Analyze the roles of cultural contexts in understanding death.
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1. Analyze the roles of cultural contexts in understanding death.
Cultures play essential roles in understanding death through cultural and religious world views, which are played out through rituals, observances and practices that give meaning and understanding to death. And, different cultures have different rituals that play an essential role in understanding and accepting death, funerals, vigils, viewing of the body, body preparation for after-life, prayers, etc.
In fact, there are also different theories of how cultures understand death based on research. From a constructionist view, grief and mourning are both at the personal and communal level, and they happen in the interactions between people. Historically, in most cultures, myth and ritual (often religious in nature) provide the intersubjective space in which one can construct the meaning of the deceased's life, death, and influence over the survivors' lives. Narratives and interaction are also used in contemporary society. Depending on the type of culture, death is experienced differently (Neimeyer, 2001). For example, the meaning In more complex, loosely knit networks, such as in an industrialized city, most individual deaths do not significantly affect the larger social system, so grief loses any larger social meaning and becomes a matter of individual family and psychic readjustment (Neimeyer, 2001). However when someone like Ted Kennedy dies, it takes on National grieving process and rituals to mourn and show respect for the man and family of the deceased. And Christian practices give meaning to death for both the family and those that grieve the loss of a great national figure. It gives a sense of peace and understanding to the meaning of death when a family member speaks in terms of the person lives on and has went home to the Lord God. Death in this sense is celebratory, although the people left behind still mourn the loss of the loved one because they will miss the person in their lives.
In addition to rituals and practice that are culturally based, religious observances of death also aid in the understanding of death. Emile Durkheim argued, for example, that the collective representations play a major role in developing social solidarity and identity in tribes, ethnic groups, and nations, where grief and the rituals of mourning install the dead into collective memory as well as into the individual memories of those who knew them (Durkheim, 1979). In fact, the cross-cultural study of grief pertains to many aspects of life, including biological (the biological level, the instincts aroused by a significant death) and linguistic (the cultural meanings and use of the words that refer to what people call grief and mourning and that give understanding to death). Finding meaning in death often occurs in the interchange between individuals and culture through constructive narratives (Neimeyer, 2001) and through a series of cultural rituals play out, such as tribe, family, clan, subculture, community, cultural, nation and religious traditions (Barley, 1997).
Rituals and practices still lay a major role in contemporary society as grief and mourning provide meaning to death, but also play out one's cultural and religious beliefs about death, which differ across cultures. These cultural differences are summarized at some length below by the National Association of School Psychologists (2003):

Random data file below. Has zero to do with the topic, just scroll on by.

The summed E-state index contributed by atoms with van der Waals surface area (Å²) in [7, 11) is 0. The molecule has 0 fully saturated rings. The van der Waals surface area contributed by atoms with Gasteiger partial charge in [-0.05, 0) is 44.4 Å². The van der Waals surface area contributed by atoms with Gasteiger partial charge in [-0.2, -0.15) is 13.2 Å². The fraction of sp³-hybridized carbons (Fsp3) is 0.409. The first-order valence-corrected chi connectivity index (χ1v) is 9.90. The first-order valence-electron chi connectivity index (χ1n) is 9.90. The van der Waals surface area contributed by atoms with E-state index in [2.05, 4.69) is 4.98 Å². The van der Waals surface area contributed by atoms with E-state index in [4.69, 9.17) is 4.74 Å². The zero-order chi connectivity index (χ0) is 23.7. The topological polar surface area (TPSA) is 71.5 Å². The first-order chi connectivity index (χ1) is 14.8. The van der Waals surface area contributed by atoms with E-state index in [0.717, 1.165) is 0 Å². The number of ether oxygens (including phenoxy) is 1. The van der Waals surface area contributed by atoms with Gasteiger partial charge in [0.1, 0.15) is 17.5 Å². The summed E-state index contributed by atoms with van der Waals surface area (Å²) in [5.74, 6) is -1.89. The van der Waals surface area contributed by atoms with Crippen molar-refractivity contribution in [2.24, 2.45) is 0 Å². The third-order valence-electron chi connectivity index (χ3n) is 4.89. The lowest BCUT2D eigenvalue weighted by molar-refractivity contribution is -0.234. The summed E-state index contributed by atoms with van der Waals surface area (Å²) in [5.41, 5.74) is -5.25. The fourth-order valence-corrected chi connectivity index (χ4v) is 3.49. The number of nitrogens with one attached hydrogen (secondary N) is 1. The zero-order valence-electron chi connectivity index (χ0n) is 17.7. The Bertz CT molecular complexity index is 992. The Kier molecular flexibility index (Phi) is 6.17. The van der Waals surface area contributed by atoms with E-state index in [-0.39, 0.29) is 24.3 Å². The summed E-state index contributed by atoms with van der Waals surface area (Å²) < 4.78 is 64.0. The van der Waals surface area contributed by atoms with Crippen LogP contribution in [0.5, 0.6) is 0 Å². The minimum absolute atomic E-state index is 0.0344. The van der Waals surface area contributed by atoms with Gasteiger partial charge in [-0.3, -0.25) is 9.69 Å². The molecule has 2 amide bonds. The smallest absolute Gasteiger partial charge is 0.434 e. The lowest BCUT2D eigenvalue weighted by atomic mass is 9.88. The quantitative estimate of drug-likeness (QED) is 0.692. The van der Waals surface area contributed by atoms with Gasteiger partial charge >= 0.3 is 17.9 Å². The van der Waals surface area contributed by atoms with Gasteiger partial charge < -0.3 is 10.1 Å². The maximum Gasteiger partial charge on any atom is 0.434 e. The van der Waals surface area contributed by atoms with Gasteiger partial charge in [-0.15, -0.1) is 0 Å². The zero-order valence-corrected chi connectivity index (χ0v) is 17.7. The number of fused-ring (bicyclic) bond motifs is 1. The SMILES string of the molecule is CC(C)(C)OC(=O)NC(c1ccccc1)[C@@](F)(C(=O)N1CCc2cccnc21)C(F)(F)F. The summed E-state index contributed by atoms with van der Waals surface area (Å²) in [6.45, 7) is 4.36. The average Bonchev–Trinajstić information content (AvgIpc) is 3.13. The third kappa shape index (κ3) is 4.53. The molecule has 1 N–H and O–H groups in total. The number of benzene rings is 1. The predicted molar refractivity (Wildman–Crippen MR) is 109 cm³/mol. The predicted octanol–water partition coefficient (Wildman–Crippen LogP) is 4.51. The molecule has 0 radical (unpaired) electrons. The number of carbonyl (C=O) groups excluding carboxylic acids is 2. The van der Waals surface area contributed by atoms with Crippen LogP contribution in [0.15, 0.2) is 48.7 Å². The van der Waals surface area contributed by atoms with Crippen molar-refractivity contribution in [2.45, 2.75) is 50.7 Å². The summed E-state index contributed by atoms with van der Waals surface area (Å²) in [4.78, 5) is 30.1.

1. Practices of the Native American Culture:
Native American observances also vary considerably in their traditions, religions and rituals, but there are some common themes among many tribes centering on the natural world - the earth, the animals, the trees, and the natural spirit. This is true even for those who have been converted to Christianity, there is an emphasis on the reunion with nature that occurs with death. Some common practices include:
a. The Medicine Man or spiritual leader usually moderates the funeral or death service. It may or may not follow a particular order since each individual is unique. In some tribes or clans, burial is not traditional.
b. Some tribes call on their ancestors to come to join the deceased and, in effect, help in his or her transition.
c. Most Native American cultures are not concerned about preserving the body and so embalming is not common. However, dismemberment and mutilation outside the natural deterioration of the body is taboo.
d. There is a belief that the spirit of the person never dies; therefore, sometimes sentimental things and gifts are buried with the deceased as a symbolic gesture that the person still lives. The spirit of the person may be associated with a particular facet of nature - animal, bird, plant, water, and so forth. Symbols of such spirits may be a part of the ritual in the death ceremony.
e. It is important to ensure that the burial of the person takes place in their native homeland, so that they may join their ancestors, and so that they may also inhabit the land to which their loved ones will also return.
f. In some tribal cultures pipes are smoked at the gravesites.
g. In some tribal cultures, there is significance to burying people with symbolic reference to a circle.
h. In some, there is significance in non-burial, but allowing the deceased to pass on to the other world in a ...
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